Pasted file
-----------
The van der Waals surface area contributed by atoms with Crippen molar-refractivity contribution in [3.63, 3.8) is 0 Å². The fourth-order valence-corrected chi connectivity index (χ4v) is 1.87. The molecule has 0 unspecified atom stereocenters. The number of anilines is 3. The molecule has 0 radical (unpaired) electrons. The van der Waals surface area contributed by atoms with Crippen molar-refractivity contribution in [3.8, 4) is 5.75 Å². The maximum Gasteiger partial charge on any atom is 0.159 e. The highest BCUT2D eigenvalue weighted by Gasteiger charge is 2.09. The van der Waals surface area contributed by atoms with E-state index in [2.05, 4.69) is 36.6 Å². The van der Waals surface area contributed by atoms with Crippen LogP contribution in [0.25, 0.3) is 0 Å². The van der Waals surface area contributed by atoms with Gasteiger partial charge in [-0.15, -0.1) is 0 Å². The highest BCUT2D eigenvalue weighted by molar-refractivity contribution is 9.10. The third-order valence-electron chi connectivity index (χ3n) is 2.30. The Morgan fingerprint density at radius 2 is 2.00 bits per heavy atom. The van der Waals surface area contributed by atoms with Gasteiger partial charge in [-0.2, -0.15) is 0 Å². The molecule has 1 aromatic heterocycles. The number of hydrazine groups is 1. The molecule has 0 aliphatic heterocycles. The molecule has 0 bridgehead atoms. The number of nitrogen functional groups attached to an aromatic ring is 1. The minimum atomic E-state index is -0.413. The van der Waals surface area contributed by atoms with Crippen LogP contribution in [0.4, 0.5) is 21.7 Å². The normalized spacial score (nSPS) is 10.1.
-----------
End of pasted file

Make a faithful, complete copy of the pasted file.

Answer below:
The van der Waals surface area contributed by atoms with Crippen molar-refractivity contribution in [3.63, 3.8) is 0 Å². The fourth-order valence-corrected chi connectivity index (χ4v) is 1.87. The molecule has 0 unspecified atom stereocenters. The number of anilines is 3. The molecule has 0 radical (unpaired) electrons. The van der Waals surface area contributed by atoms with Crippen molar-refractivity contribution in [3.8, 4) is 5.75 Å². The maximum Gasteiger partial charge on any atom is 0.159 e. The highest BCUT2D eigenvalue weighted by Gasteiger charge is 2.09. The van der Waals surface area contributed by atoms with E-state index in [2.05, 4.69) is 36.6 Å². The van der Waals surface area contributed by atoms with Crippen LogP contribution in [0.25, 0.3) is 0 Å². The van der Waals surface area contributed by atoms with Gasteiger partial charge in [-0.15, -0.1) is 0 Å². The highest BCUT2D eigenvalue weighted by molar-refractivity contribution is 9.10. The third-order valence-electron chi connectivity index (χ3n) is 2.30. The Morgan fingerprint density at radius 2 is 2.00 bits per heavy atom. The van der Waals surface area contributed by atoms with Gasteiger partial charge in [-0.2, -0.15) is 0 Å². The molecule has 1 aromatic heterocycles. The number of hydrazine groups is 1. The molecule has 0 aliphatic heterocycles. The molecule has 0 bridgehead atoms. The number of nitrogen functional groups attached to an aromatic ring is 1. The minimum atomic E-state index is -0.413. The van der Waals surface area contributed by atoms with Crippen LogP contribution in [0.4, 0.5) is 21.7 Å². The normalized spacial score (nSPS) is 10.1.